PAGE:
The value of Bitcoin has been on the upswing lately – in fact, one Bitcoin, as of writing, costs a bit over $9000 of our beloved Monopoly money. Such a meteoric rise may have you interested in what this whole “cryptocurrency” thing is about. Here’s what you may want to know.
First off, the foundation of Bitcoin, and most subsequent cryptocurrencies: the blockchain. All it is, at its core, is a combination of a few existing concepts, including:
Linked lists: A data structure you’ll be familiar with if you’ve taken Computer Science past the intro classes. A linked list is made up of nodes, which each hold a bit of data (exactly what depending on what it’s used for) and a link (hence the name) to another node.
Peer-to-peer networks: Ever, uhh... downloaded a movie or album off the Internet? If so, you’ll probably recognize this. Instead of downloading an entire file from one server, a piece of client software downloads bits and pieces of it from several different servers, all of which have a complete copy of the thing you’re downloading. This allows for decentralization: no one server has the sole authority to give or deny you the file.
Cryptography: The basis behind all secure communications on the Internet, from online banking to even a lowly Google search (at least these days). In a good system of cryptography, you can easily encrypt a message, but you can’t easily decrypt a message unless you know a key to do so.
Bitcoin’s blockchain is used to store a ledger of all transactions that have ever happened in the currency’s history, with each new node added to it containing the most recent transaction data. Because of its peer-to-peerness, it is extremely hard for any one party to use a fudged blockchain in order to grant themselves more money.
The Bitcoin system was designed so that no more than 21 million Bitcoin will ever be produced. If you consider that, according to the United States Federal Reserve, there are about 1.2 trillion US dollars in circulation (as of July 2013), this means that if Bitcoin were to catch on as a popular currency, just one would be worth a lot. It would continue to increase in value relative to traditional currency, too, as Bitcoin doesn’t inflate. However, it is divisible in denominations up to one ten-millionth, meaning that evern after factoring in exchange rates, you can still divide a Bitcoin into much smaller pieces than a US dollar.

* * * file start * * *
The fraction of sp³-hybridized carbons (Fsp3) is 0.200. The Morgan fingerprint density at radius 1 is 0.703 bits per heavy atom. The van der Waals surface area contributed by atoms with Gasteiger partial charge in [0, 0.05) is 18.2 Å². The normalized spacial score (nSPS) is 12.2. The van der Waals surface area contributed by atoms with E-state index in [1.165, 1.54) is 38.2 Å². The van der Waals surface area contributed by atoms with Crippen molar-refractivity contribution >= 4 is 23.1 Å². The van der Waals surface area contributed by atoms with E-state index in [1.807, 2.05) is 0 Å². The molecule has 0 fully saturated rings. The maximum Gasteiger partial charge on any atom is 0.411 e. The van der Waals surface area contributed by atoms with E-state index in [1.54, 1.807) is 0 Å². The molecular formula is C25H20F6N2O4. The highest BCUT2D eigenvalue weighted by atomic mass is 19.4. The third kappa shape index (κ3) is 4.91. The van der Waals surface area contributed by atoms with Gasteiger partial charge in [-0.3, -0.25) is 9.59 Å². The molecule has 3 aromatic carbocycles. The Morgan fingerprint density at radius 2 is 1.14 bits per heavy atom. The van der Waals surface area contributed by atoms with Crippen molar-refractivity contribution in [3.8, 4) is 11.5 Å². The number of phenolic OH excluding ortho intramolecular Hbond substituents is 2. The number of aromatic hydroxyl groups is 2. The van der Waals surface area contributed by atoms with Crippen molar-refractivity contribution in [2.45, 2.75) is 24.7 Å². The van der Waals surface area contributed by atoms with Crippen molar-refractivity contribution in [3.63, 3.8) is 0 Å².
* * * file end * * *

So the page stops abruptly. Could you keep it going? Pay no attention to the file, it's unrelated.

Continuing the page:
Bitcoin was designed to be used as a currency. Just like you can purchase something with a wad of paper bills, you could send someone a few (these days, thousandths of a) Bitcoin, and reap all of the advantages that come with it – greater security, no inflation, no governmental authority for the currency to answer to, and so on. However, the Bitcoin network is so slow and inefficient at processing transactions, compared to other cryptocurrencies, that it is most often thought of these days as a “store of value.” Compare it to gold – gold has worth, and can be (and was once) used as a currency, but it isn’t very often that you’ll find someone paying for groceries at a supermarket with it. Nevertheless, there are online retailers who do accept Bitcoin for payments, as well as some other popular cryptocurrencies.
But why is a Bitcoin worth anything at all, being just some data on the Internet somewhere? Ask yourself this: why is a five-dollar bill worth five dollars, when the polymer it’s made of is only worth a few cents? Why is that polymer worth a few cents, anyway? There’s a lot more nuance to the debate on currency’s intrinsic and extrinsic value, but a good place to read up on this, if you so desire, is The Age of Cryptocurrency by Vigna and Casey – the Brandon Public Library has a copy.
Interested in any of the other details, such as how to obtain and use Bitcoin, as well as other cryptocurrencies? The Internet is your friend. A good place to start is /r/bitcoin’s FAQ. Or, if you’re interested in other cryptocurrencies, look at Wikipedia’s list of cryptocurrencies, find one that looks interesting, and research it. A vast sea of information awaits, if you’re willing to explore it.